On arrival at the conference, Bolt came out with his trademark lightning bolt pose with a group of school children and the Games' official mascot Clyde. He was charming alright.
And he steered of controversy when asked about his thoughts on the Scottish independence referendum. He smiled and said, "I didn't even know that."
Yet, Usain Bolt, winner of six Olympic gold medals and eight world titles, was most unconvincing, when he said, "I don't think anyone has dropped on purpose." He was referring to the absence of so many other stars at these Games. "It happens in the Olympics, it happens in the World Championships. It's one of those things.''
Bolt also buried his head in his hands while laughing when asked if he had any plans to pull out himself. ''That's a very weird question,'' he said.
''I am here to run. Why else would I travel all this way to Glasgow? I will be running, definitely.''
Charming the media he insisted, "I live for the fans, when I go on the track I want the fans to enjoy my performance always, so for me I always try to bring the energy because I want to feed off their energy also. I'm definitely going out there for a good performance and trying to put on a show for the fans," he said at the packed the Loch Lomond Conference room. He insisted it 'very important' for him to compete in the Commonwealth Games.
Well, it is Bolt, so we listen, and even believed for a second. But only for a second, because we all also know that Commonwealth Games is really no priority for the top athletes, at least in track and field.
The last edition in Delhi in 2010, had an ever leaner field in terms of quality.
At a Games, where even home athletes like Mo Farah and Jessica Ennis-Hill will be missing, Bolt's presence was of utmost importance to the Games.
An injury earlier in the year forced him to restrict himself to the relay and he said, it was his ambition to be a Commonwealth athlete. He also said he will be running in the heats of the relay as well in order to get his fitness right.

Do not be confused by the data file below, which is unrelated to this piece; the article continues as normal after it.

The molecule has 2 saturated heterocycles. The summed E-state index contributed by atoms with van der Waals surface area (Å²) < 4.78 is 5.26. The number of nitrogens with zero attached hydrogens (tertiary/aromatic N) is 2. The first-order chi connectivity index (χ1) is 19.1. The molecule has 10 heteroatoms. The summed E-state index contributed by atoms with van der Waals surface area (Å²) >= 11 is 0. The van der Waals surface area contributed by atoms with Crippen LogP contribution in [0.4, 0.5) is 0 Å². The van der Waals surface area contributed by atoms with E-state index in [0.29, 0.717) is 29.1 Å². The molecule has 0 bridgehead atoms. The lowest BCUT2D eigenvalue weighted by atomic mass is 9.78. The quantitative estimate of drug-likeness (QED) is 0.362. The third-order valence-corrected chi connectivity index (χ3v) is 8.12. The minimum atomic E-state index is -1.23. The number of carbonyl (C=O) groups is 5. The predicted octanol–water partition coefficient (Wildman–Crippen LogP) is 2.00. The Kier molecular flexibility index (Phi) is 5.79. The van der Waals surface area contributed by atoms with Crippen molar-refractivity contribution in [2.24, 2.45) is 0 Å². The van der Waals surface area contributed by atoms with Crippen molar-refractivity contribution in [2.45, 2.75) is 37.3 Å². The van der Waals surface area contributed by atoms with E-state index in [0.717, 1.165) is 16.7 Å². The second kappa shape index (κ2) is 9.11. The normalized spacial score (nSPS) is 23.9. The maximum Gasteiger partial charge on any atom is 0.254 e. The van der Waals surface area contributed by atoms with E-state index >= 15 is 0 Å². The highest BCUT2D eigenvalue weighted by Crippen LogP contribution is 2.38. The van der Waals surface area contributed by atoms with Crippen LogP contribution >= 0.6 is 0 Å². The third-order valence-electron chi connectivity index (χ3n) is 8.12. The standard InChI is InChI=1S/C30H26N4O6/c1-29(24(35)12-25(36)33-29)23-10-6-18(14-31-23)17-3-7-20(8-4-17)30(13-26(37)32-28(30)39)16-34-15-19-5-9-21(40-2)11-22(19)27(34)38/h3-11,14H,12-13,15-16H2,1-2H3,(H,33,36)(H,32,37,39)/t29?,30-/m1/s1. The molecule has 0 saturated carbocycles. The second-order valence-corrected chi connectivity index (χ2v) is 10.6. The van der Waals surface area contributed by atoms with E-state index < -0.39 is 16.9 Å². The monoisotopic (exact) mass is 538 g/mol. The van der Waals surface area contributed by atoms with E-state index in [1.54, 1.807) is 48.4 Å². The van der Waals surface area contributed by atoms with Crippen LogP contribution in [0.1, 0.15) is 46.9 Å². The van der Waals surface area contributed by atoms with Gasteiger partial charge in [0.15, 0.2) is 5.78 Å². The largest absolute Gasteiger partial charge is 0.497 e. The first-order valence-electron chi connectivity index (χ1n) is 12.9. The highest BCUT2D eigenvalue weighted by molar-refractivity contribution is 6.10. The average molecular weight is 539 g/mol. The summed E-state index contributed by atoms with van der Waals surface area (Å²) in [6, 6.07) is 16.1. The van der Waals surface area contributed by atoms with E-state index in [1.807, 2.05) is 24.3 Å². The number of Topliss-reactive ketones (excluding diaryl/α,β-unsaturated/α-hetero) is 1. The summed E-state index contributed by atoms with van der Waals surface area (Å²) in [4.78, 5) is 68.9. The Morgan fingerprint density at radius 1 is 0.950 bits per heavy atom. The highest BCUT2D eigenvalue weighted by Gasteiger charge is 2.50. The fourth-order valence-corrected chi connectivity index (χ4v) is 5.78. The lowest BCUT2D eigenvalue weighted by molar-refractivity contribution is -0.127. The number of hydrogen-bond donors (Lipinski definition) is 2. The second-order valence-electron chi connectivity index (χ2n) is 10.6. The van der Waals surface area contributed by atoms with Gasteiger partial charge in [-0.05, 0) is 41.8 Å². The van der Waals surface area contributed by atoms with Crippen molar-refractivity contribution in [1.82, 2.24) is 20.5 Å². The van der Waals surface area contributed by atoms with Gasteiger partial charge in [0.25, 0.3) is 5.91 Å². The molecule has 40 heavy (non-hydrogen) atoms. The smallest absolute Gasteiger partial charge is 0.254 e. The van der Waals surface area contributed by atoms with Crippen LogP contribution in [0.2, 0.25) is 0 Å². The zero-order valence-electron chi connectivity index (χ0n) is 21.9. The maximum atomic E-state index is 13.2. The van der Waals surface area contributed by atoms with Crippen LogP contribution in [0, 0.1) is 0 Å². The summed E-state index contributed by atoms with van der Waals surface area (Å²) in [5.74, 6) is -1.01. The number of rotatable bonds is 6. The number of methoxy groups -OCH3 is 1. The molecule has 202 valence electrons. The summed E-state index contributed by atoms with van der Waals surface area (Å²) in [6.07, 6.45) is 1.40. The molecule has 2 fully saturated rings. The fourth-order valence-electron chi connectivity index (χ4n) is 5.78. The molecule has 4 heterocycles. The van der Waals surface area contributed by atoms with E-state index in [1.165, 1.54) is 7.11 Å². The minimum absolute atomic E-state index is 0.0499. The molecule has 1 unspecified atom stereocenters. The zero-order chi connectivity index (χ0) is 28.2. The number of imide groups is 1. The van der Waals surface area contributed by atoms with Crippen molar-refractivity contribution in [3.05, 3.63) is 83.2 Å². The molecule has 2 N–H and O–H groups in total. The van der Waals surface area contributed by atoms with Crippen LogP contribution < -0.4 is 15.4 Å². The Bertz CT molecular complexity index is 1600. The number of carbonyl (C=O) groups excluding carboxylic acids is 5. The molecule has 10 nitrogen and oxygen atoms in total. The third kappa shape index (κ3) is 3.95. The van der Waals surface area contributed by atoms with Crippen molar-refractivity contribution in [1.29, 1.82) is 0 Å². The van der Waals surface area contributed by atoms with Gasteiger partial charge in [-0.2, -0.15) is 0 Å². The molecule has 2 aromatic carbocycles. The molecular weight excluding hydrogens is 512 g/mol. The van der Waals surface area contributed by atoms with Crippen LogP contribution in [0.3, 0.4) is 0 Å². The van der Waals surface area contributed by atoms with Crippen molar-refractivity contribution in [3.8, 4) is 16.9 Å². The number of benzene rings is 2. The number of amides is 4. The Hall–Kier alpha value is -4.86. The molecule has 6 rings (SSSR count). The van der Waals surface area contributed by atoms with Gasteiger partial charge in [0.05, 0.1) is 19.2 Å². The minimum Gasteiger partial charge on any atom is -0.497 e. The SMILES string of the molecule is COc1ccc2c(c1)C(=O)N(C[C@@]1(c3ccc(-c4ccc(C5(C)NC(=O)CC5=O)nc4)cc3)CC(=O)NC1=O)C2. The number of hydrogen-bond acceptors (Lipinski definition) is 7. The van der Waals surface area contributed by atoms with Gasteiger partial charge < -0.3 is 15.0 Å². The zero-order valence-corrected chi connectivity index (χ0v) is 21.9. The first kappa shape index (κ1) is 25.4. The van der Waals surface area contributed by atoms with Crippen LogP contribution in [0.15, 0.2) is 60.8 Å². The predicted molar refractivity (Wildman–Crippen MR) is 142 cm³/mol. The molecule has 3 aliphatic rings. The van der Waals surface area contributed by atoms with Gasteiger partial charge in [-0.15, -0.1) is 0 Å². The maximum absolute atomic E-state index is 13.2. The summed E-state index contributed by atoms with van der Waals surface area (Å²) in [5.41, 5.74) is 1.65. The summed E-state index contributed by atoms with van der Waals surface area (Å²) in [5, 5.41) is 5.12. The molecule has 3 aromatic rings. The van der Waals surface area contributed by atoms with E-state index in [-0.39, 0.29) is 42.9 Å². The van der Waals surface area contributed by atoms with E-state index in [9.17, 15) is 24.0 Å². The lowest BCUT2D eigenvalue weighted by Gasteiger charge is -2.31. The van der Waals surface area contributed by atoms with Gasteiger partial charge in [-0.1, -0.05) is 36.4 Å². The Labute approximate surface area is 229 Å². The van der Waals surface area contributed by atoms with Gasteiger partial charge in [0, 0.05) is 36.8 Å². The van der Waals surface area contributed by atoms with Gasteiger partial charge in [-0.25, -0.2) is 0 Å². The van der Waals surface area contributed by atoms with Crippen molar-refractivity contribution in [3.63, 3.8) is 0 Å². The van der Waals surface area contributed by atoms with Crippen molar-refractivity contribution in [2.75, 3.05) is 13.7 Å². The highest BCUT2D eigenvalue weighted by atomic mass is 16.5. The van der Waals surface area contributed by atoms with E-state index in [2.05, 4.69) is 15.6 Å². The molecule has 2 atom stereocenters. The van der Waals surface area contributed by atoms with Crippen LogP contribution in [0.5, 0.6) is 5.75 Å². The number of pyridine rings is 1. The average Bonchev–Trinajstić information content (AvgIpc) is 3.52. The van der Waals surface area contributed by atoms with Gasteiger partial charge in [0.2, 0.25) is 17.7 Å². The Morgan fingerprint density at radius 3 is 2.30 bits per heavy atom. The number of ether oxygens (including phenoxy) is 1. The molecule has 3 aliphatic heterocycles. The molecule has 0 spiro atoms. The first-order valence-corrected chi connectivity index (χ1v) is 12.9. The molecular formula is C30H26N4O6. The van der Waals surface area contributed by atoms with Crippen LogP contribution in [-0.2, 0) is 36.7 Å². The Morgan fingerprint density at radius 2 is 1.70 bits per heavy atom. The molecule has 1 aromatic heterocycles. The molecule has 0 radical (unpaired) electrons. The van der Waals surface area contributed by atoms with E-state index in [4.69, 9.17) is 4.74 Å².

''For me it was very important (to be here),'' he said. ''I expressed it to my coach and I am happy to be here. I have always wanted to compete in the Games. The first one in Australia (in 2006) I strained my hamstring and in 2010 in India it was in October, which is a bad time for me.
''I got injured earlier in this season and I didn't want to take anyone's spot so I decided 'why not just come in the 4x100m?'''
His wit was at his best, when asked what he was expecting to see. "A lot of rain maybe and seeing a lot of kilts around the place.
"For me, I didn't come here with any expectations, I'm just going out and trying to see the country. I guess everybody will try to show me their culture so I know I will see a lot so I am not worried - I will be here for a week and I won't be doing much so I can probably get to move around a lot."
Bolt added watching the Jamaican netball team compete was on his to-do list while in Glasgow and he also confirmed he would be staying in the athletes' village.
"It's always fun to be among the athletes and it makes you relax more just enjoying the talk and to laugh and to bond with everyone," he added.
"I try not to walk around the village too much because I tend to take a lot of pictures. I will definitely move around to see how the village is set up and stuff like that but I will stay in my room most of the time."
Bolt reiterated, ''I will be running in the heats — I think I need the runs, really, because this is my first run of the season, so I really need to get it going. The injury is completely gone. Fitness-wise I have done a lot of training over this past month - I have been really pushing myself."